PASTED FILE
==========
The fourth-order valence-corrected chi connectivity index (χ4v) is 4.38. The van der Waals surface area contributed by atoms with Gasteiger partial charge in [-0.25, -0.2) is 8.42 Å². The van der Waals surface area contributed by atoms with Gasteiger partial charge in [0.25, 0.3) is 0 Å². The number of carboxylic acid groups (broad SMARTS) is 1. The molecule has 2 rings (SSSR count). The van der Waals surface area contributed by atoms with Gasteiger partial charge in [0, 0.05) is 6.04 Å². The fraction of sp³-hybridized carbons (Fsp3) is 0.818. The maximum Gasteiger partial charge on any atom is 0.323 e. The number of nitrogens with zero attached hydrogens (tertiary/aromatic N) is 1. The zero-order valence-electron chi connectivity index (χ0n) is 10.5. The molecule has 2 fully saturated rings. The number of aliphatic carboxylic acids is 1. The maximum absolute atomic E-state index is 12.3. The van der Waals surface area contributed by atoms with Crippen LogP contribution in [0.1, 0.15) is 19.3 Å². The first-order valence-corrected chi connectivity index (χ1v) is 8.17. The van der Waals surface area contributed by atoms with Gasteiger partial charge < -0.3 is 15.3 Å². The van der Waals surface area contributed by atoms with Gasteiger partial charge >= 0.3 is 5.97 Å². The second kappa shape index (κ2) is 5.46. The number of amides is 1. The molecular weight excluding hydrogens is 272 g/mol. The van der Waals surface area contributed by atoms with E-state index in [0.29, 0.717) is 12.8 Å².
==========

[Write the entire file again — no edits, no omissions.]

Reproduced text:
The fourth-order valence-corrected chi connectivity index (χ4v) is 4.38. The van der Waals surface area contributed by atoms with Gasteiger partial charge in [-0.25, -0.2) is 8.42 Å². The van der Waals surface area contributed by atoms with Gasteiger partial charge in [0.25, 0.3) is 0 Å². The number of carboxylic acid groups (broad SMARTS) is 1. The molecule has 2 rings (SSSR count). The van der Waals surface area contributed by atoms with Gasteiger partial charge in [0, 0.05) is 6.04 Å². The fraction of sp³-hybridized carbons (Fsp3) is 0.818. The maximum Gasteiger partial charge on any atom is 0.323 e. The number of nitrogens with zero attached hydrogens (tertiary/aromatic N) is 1. The zero-order valence-electron chi connectivity index (χ0n) is 10.5. The molecule has 2 fully saturated rings. The number of aliphatic carboxylic acids is 1. The maximum absolute atomic E-state index is 12.3. The van der Waals surface area contributed by atoms with Crippen LogP contribution in [0.1, 0.15) is 19.3 Å². The first-order valence-corrected chi connectivity index (χ1v) is 8.17. The van der Waals surface area contributed by atoms with Gasteiger partial charge < -0.3 is 15.3 Å². The van der Waals surface area contributed by atoms with Gasteiger partial charge >= 0.3 is 5.97 Å². The second kappa shape index (κ2) is 5.46. The number of amides is 1. The molecular weight excluding hydrogens is 272 g/mol. The van der Waals surface area contributed by atoms with E-state index in [0.29, 0.717) is 12.8 Å².